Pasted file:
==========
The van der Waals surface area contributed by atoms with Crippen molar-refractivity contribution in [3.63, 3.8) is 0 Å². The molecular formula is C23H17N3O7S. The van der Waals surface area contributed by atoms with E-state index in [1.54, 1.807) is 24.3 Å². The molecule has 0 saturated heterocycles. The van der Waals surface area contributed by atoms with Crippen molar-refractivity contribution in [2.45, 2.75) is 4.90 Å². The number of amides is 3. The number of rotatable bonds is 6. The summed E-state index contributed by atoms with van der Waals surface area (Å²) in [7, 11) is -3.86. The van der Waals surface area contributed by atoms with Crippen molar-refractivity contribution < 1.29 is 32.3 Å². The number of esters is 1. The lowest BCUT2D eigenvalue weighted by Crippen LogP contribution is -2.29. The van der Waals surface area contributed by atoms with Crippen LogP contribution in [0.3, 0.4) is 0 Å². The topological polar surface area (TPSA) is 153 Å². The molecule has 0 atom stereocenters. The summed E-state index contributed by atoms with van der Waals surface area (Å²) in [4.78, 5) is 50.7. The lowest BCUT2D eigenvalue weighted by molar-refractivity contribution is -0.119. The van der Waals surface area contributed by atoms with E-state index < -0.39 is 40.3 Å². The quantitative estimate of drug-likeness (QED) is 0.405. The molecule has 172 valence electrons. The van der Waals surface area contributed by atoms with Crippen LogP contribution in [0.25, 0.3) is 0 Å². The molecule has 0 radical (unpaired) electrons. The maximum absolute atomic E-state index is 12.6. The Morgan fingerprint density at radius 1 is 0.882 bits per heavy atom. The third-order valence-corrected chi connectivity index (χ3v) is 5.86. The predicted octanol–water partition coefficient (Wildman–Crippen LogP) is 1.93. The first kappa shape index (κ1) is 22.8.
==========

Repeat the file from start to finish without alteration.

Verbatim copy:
The van der Waals surface area contributed by atoms with Crippen molar-refractivity contribution in [3.63, 3.8) is 0 Å². The molecular formula is C23H17N3O7S. The van der Waals surface area contributed by atoms with E-state index in [1.54, 1.807) is 24.3 Å². The molecule has 0 saturated heterocycles. The van der Waals surface area contributed by atoms with Crippen molar-refractivity contribution in [2.45, 2.75) is 4.90 Å². The number of amides is 3. The number of rotatable bonds is 6. The summed E-state index contributed by atoms with van der Waals surface area (Å²) in [7, 11) is -3.86. The van der Waals surface area contributed by atoms with Crippen molar-refractivity contribution < 1.29 is 32.3 Å². The number of esters is 1. The lowest BCUT2D eigenvalue weighted by Crippen LogP contribution is -2.29. The van der Waals surface area contributed by atoms with Crippen LogP contribution in [0.3, 0.4) is 0 Å². The topological polar surface area (TPSA) is 153 Å². The molecule has 0 atom stereocenters. The summed E-state index contributed by atoms with van der Waals surface area (Å²) in [4.78, 5) is 50.7. The lowest BCUT2D eigenvalue weighted by molar-refractivity contribution is -0.119. The van der Waals surface area contributed by atoms with E-state index < -0.39 is 40.3 Å². The quantitative estimate of drug-likeness (QED) is 0.405. The molecule has 172 valence electrons. The van der Waals surface area contributed by atoms with Crippen LogP contribution in [0.25, 0.3) is 0 Å². The molecule has 0 radical (unpaired) electrons. The maximum absolute atomic E-state index is 12.6. The Morgan fingerprint density at radius 1 is 0.882 bits per heavy atom. The third-order valence-corrected chi connectivity index (χ3v) is 5.86. The predicted octanol–water partition coefficient (Wildman–Crippen LogP) is 1.93. The first kappa shape index (κ1) is 22.8.